Proportionate, well-defined sketches and renders communicate best. Pencil sketches done using good shade, shadow and highlight techniques or renderings in crayons, dry pastels, etc. are highly effective visualization tools for the designer.
Well thought of angles of view of the product, that gives maximum information about it, and covers most details are ideal. At times, you could also opt for more than one view, depending on your product, so as to communicate all aspects of your concept well.
Fig. 25: Notice how multiple view sketches help grasp all details of this electric iron.
Fig. 26: Notice how multiple view sketches help grasp all details of this electric iron.
• Take a simple object around you, say like a stapler and decide a relatively good angle, and sketch it in perspective, applying the basics you’ve learnt earlier.
Utilizing all the concepts discussed in the earlier chapters of this course, such as shadows, highlights, and the concepts of perspective, one can create very convincing product sketches and renders.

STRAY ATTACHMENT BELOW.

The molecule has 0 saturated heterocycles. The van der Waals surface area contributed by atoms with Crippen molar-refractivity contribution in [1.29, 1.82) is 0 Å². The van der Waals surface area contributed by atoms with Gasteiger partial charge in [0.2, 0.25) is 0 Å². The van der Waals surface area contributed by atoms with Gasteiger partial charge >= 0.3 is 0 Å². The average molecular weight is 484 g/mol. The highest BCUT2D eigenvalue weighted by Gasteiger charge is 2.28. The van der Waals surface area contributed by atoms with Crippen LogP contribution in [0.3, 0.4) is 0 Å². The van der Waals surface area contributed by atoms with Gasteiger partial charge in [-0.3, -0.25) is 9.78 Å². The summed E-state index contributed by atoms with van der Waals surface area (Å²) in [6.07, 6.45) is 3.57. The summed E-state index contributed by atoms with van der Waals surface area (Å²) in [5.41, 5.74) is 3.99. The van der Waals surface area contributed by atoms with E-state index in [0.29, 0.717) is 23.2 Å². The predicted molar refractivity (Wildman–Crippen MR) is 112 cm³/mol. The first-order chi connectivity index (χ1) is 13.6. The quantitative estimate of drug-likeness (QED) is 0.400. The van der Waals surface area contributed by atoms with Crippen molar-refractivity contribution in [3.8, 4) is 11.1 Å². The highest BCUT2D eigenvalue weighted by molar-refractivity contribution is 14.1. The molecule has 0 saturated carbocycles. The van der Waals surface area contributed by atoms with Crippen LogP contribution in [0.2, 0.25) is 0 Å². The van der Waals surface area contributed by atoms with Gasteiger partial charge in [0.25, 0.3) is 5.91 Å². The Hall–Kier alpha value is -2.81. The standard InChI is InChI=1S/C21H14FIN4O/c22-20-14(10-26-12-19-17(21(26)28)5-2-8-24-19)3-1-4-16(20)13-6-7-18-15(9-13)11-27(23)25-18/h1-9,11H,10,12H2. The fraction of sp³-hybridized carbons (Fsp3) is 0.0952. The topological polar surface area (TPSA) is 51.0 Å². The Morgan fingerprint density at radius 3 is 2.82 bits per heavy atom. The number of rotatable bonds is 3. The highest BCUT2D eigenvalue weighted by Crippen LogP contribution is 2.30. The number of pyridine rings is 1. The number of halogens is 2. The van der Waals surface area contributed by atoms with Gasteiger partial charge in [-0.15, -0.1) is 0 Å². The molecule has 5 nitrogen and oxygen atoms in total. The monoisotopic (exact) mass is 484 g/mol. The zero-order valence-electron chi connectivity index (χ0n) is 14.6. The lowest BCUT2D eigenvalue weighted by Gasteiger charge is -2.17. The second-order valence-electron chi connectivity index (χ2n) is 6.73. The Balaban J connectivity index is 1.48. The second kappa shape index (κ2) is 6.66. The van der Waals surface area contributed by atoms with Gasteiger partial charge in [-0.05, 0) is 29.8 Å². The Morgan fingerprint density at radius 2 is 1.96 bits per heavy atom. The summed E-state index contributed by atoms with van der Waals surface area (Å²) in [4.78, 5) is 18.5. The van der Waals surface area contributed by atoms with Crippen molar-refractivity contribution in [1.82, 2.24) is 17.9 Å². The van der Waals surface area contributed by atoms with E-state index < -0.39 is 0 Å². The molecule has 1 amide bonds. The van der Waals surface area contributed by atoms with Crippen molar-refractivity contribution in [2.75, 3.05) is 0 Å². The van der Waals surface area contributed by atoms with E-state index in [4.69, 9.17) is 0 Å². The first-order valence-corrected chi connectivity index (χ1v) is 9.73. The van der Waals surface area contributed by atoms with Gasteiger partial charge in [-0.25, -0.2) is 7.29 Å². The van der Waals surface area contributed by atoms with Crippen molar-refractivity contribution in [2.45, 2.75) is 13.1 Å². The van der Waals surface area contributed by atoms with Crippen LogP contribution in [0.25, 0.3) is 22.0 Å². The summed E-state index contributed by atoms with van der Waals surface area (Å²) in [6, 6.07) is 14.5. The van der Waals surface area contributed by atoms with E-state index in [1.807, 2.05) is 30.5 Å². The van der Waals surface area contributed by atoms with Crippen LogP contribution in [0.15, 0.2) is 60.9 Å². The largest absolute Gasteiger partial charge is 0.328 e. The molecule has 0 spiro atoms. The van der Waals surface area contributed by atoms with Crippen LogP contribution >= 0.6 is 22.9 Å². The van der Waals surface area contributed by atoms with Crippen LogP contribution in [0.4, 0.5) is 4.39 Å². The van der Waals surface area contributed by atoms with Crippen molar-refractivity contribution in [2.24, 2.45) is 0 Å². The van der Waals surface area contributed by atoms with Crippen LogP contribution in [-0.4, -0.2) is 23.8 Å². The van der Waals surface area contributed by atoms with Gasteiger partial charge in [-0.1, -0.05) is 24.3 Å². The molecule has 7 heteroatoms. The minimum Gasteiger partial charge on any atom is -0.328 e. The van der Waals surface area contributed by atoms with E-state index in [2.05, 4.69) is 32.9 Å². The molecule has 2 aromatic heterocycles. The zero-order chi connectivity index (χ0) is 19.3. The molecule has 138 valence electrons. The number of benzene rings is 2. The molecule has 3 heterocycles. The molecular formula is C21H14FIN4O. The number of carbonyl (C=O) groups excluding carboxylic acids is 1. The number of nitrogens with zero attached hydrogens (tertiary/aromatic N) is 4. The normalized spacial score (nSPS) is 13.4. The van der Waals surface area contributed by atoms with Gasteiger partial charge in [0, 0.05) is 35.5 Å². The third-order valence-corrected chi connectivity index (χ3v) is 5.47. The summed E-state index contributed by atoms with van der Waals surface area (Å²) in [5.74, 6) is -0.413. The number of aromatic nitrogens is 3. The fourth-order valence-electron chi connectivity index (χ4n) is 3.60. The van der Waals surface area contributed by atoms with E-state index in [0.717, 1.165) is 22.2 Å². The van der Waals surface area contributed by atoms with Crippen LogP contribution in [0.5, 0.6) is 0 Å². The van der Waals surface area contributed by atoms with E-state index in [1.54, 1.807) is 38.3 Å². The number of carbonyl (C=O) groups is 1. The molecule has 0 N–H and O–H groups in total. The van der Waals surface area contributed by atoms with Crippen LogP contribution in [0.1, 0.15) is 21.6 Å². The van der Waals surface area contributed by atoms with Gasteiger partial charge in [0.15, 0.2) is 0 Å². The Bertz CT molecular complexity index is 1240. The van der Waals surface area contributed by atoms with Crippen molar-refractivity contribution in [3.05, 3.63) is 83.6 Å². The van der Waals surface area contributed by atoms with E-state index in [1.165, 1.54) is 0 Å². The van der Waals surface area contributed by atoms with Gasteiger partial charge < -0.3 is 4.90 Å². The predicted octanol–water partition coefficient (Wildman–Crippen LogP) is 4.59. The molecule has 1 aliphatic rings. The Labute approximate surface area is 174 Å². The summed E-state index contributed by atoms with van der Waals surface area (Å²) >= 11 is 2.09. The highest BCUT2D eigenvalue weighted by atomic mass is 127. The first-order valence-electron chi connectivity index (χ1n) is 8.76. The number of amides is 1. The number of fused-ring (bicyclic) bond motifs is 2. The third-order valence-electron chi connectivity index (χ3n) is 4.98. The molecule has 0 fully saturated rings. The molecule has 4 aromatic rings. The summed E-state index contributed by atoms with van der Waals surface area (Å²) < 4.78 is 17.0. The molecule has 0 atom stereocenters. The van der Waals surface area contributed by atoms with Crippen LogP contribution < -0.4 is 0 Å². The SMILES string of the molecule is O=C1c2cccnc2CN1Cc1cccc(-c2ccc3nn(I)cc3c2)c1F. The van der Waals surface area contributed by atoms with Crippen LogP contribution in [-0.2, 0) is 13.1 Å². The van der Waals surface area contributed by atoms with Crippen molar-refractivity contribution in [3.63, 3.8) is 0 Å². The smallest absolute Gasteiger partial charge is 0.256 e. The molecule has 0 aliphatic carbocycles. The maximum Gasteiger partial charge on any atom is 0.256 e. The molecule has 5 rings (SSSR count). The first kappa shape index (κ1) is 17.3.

For rendering, one good technique is to select a base colour that comprises most part of the product’s body. This allows you to just play with the shadows and highlights, instead of bothering about the fill. Also observe how a reflection on an object will follow the contours of that object.
Reflections on Objects:
• Take a graph sheet and place a steel drinking glass on it, upside down and observe how the lines of the graph translate into curves when reflecting on the cylindrical surface.
• Sketch and render the same, as accurately as you can.
Good Product Rendering requires both practice and skill. Here is a variety of renders also done by the students at Industrial Design Centre, IIT Bombay.
• Gradually, take up more complex objects for rendering that demand greater detailing such as varied textures or materials, as elucidated by the examples above.
Memory Object Drawing and Rendering:
• The final challenge is to be able to accomplish convincing renders without any visual references.
• Begin with simpler objects like a bottle or drinking glass and graduate to complex ones, such as a camera or mobile phone.
• This will give you the confidence to draw relatively detailed objects from your own imagination.